Nine To Noon for Wednesday 10 February 2021
09:05 Gymnastics New Zealand response to abuse claims review
An independent review into claims of abuse of gymnasts is released at 9am this morning. It was commissioned by Gymnastics New Zealand after athletes spoke out about their experiences of verbal and physical abuse by coaches, judges and administrators. Led by former head of the World Anti-Doping Agency, David Howman, over 200 submissions were received, including from 70 past and present gymnasts. Kathryn talks to Gymnastics New Zealand CEO Tony Compier, and former elite gymnast Olivia Jöbsis, who was one of the first to speak out publicly about her experience.
9:20 Understanding 'long haul' Covid19
As we move into the second year of the Covid19 pandemic we're starting to learn more about the impact that so called 'long covid' is having on patients. Long hauler covid patients are people who recover from Covid19 itself but are left with symptoms of the disease that linger and flare up.
Some of those symptoms are similar to those experienced by some patients with Chronic Fatigue Syndrome, or ME. Emeritus Professor at Otago University Warren Tate has spent years studying ME. In December last year his team proved that ME, or CFS, is not psychosomatic but has a biological basis. This was a groundbreaking finding and this new research on long haul Covid 19 will be pursuing similar territory.
09:45 Australia: Debate over 2050 net zero, Crown casino loses licence
Australia correspondent Bernard Keane joins Kathryn to look at debate over the 2050 net zero emissions target, as the government's Nationals coalition party refuse to budge over agricultural exemptions. Crown, the huge gambling company part-owned by James Packer, loses a bid for a casino licence, even after it built a huge skyscraper to house it in. And there's continuing debate over the government's attack on Google and Facebook.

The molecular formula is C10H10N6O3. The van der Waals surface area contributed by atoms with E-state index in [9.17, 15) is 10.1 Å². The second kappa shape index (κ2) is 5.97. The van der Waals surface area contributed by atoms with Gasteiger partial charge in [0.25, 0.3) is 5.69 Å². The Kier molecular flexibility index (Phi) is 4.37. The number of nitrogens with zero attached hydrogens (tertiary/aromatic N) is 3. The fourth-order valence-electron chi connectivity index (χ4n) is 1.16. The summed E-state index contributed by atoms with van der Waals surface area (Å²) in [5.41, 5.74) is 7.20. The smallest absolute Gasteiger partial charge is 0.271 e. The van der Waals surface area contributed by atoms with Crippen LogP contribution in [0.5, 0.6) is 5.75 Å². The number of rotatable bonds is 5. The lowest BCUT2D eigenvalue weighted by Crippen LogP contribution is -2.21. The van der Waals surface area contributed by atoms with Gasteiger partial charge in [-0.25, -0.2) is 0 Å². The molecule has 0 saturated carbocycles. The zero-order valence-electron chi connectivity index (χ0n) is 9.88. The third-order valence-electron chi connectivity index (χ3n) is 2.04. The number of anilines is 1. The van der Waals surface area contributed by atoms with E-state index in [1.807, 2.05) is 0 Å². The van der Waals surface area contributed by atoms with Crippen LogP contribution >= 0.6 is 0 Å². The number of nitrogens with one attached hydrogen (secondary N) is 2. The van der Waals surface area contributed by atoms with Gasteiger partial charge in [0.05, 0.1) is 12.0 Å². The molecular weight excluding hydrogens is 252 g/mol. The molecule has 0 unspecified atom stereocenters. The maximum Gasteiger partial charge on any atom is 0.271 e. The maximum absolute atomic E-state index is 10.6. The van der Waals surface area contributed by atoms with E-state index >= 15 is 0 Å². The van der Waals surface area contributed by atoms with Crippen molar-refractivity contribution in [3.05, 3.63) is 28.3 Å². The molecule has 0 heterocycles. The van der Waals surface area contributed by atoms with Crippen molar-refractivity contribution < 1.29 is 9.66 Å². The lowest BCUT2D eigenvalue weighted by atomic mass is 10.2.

10:05 Paloma Gardens: gardening meets art meets motorbikes
Twenty kilometres east of Whanganui at Fordell you can happily get lost in another world for at least a few hours. Nicky and Clive Higgie are the owners of the Garden of National Significance Award-winning Paloma Gardens, which in itself is a work of art, spanning over six hundred hectares of exotic gardens, landscaped with tropical plants from all over the world. It's set out in ten distinct zones including a Garden of Death, a Valley of Tranquillity, Bamboo Forests, and several arboreta, all dotted with sculptures, and home to vintage motorcycle museum 'Moto 71'. Clive and Nicki Higgie have been developing Paloma Gardens since the 1970s. They join Kathryn to tell her about their life's work.
10:35 Book review - Best of 2020 - Children's books
Louise Ward of Wardini Books with her top picks from last year's books for children:
Voyage of the Sparrow Hawk by Natasha Farrant (Allen & Unwin)
We Are Wolves by Katrina Nannestad (Harper Collins)
None Shall Sleep by Ellie Marney (Allen & Unwin)
10:45 The Reading
Minding Lear, episode 7. Written by Owen Marshall, read by Aaron Alexander.
11:05 Music with RNZ's Yadana Saw
RNZ Music's Yadana Saw joins Kathryn to look at some local and international tunes, including from Christchurch duo Terrible Sons and a historic gem from Alice Coltrane.
11:20 The business of being a writer
While there are many books available about how to write, few focus on the profession of being an author. How to find a publisher? How to prepare a manuscript for submission, contracts, editing, promotion, working with booksellers, and more. Deborah Hunn is a lecturer in creative writing at Curtin University in Western Australia and Georgia Richter has taught creative writing, professional writing and editing at universities in Melbourne and Western Australia, and is now the fiction, narrative non-fiction and poetry publisher at Freemantle Press. Their book is called How To Be An Author: The Business of Being A Writer in Australia.
11:45 Climate change and covid, heat-resistant coral and wearable stress detectors
Science commentator Siouxsie Wiles joins Kathryn to look at two new Covid-related study, including one that provides evidence of a mechanism by which climate change could've played a role in the emergence of Covid-19, a new study into coral bleaching that could have application for rebuilding coral reefs and a wearable system that can continually measure stress hormone in humans.
Associate Professor Dr Siouxsie Wiles is the head of Bioluminescent Superbugs Lab at the University of Auckland.